after the storm, the battle rages on all levels

Sébastien Josse and Armel Le Cléac’h during the page to Ascension Island Popular Bank

While the Ultims began their final sprint towards Martinique for a finish on Sunday, the other three categories are fighting with minimal gaps.

Leaders since the nice coup of Madeira, and dislodged on Wednesday during the rounding of Ascension Island, off the coast of Brazil, Armel Le Cléac’h and Sébastien Josse regained control of the Transat Jacques Vabre in the Ultim category this Thursday. Aboard their Maxi Banque Populaire Suffice it to say, a dust of time after 12 days at sea and with 2,500 miles ahead of the bows of these sea monsters capable of traveling at more than 40 knots. Until Fort de France, the battle will therefore be muscular, and above all uncertain. As Sébastien Josse confirmed during the morning session: “ When I see the number of gybes we have left along Brazil, the straight line is not for yet. It can be played out on every maneuver, every little grain “.

Behind this tandem, Charles Caudrelier and Erwan Israel remain in ambush at 144 miles with their Maxi Edmond de Rothschild, unaccustomed to not being in control of the race. The duos Thomas Coville-Thomas Rouxel (Sodebo 3) and Anthony Marchand-Thierry Chabagny (Actual 3), respectively 470 and 601 miles behind the leaders, bring up the rear after having doubled Ascension Island, but after this point culminating their descent towards Brazil then Martinique should not allow them to catch up, barring disaster ahead. The arrival of the Ultim is scheduled for Sunday November 12, a day blessed by the gods if ever there was one…

A violent front behind the IMOCAs

As for the Imoca monohulls, significantly more numerous at the start last Tuesday from Le Havre (40 for 5 Ultim), the battle rages just as much, if not more, along the Iberian coast. And this Thursday, Jérémie Beyou and Franck Cammas (Charal) maintain their status as favorites masterfully, ahead of Yoann Richomme-Yann Eliès (Paprec Arké) by 31 miles and Thomas Ruyant (the defending champion)-Morgan Lagravière (For People) of 45 miles. After 48 truly wild hours, the wind finally deigned to decrease in intensity to allow the sailors to breathe a little. Franck Cammas, who is not the last on the French sailing list, attests to the violence of this start to the race for the Vendée Globe boats: “ This first front was bracing and quite violent with 43 knots in the gusts. The sea was crossed. The worst was the exit from the front where the wind changed suddenly. The first third of the descent of the gulf, we were a little on the brakes. (…) The goal was to escape into this cross sea, (…) we manage the boat even if sometimes it is unmanageable »…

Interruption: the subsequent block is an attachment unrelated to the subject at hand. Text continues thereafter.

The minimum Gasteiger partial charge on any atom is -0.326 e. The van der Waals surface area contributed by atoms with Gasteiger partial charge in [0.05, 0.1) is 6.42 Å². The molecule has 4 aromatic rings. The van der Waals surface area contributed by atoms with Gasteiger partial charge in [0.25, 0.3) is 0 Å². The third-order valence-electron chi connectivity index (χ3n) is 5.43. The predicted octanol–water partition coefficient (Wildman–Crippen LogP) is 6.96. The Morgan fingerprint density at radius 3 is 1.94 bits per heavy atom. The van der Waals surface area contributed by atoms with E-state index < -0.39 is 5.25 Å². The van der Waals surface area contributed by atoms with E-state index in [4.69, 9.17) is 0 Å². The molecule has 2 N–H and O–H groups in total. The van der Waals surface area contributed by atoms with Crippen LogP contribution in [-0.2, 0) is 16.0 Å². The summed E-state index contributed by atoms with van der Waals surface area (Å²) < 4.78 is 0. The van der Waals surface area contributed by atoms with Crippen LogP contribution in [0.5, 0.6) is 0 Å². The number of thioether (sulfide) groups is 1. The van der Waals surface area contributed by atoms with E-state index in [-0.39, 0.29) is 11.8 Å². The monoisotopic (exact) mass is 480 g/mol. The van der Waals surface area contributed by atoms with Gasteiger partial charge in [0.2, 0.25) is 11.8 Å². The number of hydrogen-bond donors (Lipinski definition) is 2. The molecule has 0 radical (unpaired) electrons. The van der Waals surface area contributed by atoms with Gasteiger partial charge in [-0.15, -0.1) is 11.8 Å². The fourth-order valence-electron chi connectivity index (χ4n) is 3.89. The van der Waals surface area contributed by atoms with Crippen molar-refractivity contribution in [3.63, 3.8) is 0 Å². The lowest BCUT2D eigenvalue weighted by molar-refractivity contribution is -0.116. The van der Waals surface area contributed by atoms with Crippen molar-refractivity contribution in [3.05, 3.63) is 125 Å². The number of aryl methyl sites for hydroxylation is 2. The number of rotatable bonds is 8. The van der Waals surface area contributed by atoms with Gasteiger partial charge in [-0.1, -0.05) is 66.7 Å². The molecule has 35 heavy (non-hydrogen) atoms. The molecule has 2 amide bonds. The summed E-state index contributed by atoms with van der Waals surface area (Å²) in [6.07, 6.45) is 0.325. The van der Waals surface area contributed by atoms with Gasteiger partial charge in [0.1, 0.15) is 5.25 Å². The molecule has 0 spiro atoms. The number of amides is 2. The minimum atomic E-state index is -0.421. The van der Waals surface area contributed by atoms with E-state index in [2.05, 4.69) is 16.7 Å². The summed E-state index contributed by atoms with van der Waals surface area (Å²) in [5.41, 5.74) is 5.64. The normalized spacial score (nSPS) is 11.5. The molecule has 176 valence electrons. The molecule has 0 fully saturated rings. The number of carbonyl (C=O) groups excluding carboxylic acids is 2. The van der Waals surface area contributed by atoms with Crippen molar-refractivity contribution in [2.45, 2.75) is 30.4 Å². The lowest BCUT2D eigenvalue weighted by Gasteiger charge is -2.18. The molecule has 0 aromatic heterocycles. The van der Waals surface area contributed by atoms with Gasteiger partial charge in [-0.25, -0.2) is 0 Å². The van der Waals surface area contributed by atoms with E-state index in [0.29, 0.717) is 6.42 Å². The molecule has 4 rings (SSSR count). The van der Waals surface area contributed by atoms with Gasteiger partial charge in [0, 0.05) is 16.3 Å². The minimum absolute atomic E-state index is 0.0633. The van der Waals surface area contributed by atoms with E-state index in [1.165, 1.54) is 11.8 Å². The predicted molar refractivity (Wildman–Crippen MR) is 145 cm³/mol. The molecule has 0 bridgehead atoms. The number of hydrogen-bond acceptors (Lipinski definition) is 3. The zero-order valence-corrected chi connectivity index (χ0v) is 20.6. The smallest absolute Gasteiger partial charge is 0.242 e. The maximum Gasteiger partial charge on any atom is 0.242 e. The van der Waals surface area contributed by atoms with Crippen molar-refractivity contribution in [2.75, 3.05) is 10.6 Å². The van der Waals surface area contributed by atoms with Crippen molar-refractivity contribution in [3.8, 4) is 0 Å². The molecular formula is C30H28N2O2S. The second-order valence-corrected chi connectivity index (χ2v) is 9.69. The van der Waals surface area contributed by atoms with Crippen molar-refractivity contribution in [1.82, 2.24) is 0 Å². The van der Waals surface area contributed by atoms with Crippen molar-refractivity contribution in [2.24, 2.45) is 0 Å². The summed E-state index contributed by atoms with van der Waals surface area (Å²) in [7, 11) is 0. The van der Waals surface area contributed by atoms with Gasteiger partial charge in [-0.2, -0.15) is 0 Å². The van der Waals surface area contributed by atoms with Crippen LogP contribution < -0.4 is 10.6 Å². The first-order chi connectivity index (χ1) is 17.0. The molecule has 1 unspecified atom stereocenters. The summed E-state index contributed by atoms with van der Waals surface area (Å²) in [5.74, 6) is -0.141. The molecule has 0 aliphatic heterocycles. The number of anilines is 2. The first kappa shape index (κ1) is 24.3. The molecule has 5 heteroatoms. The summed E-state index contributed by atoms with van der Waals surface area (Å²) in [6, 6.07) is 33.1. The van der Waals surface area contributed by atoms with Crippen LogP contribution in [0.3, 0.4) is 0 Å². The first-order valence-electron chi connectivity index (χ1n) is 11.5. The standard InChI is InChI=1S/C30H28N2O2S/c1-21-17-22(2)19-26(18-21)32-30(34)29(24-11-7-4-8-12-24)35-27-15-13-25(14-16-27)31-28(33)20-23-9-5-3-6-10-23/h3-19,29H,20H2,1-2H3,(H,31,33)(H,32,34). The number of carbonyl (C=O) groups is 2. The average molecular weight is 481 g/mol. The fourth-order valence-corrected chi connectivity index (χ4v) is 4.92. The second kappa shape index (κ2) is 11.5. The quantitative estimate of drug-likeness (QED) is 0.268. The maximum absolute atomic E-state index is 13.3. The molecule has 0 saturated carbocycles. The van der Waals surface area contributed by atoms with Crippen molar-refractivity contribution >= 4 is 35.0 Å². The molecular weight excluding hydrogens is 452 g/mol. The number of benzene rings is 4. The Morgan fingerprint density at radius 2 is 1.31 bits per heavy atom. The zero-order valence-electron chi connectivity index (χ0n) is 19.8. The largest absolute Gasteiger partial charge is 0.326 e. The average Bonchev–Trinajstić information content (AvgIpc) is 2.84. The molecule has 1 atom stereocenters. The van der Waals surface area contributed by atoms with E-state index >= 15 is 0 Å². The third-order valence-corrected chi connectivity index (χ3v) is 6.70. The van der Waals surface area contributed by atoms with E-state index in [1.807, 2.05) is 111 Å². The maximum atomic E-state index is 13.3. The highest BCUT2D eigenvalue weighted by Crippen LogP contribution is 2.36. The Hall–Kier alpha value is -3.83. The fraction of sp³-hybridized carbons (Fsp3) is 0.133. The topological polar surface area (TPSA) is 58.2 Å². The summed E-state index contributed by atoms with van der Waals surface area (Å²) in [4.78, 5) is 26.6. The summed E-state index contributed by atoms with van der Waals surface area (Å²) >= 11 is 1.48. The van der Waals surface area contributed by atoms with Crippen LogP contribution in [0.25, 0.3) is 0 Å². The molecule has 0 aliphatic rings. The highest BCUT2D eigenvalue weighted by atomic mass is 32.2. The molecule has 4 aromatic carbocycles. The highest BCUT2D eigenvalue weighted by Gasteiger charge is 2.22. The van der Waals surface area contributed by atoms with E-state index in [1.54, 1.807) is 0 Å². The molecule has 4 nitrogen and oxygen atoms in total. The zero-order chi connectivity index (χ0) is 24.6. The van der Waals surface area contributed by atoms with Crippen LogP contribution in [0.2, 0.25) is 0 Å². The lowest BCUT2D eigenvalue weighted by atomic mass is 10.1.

Gaps as small for the Ocean Fifty and the Cl 40

Concerning the Ocean Fifty trimarans which left Lorient on Monday one day before the IMOCAs, they come “ to cross the ridge at the latitude of Gibraltar and can start thinking about their descent towards the trade winds », as indicated by the organization, Thibault Vauchel-Camus and Quentin Vlamynck (Solidaires en peloton) ahead of Pierre Quiroga (winner of the Solitaire du Figaro 2022) and Ronan Treussart (Viabilis Océans) by 53 miles. Finally on the Cl 40 side, and while many boats in the different categories are licking their wounds (6 boats are officially out of the race to date out of the 95 at the start), the Figarists Achille Nebout and Gildas Mahé (Amaarris) are leading the way. troop ahead of Nicolas d’Estais and Léo Debiesse (Café Joyeux) but the first ten monohulls are held within 33 miles. Or the same gap as between the first two Ultims…

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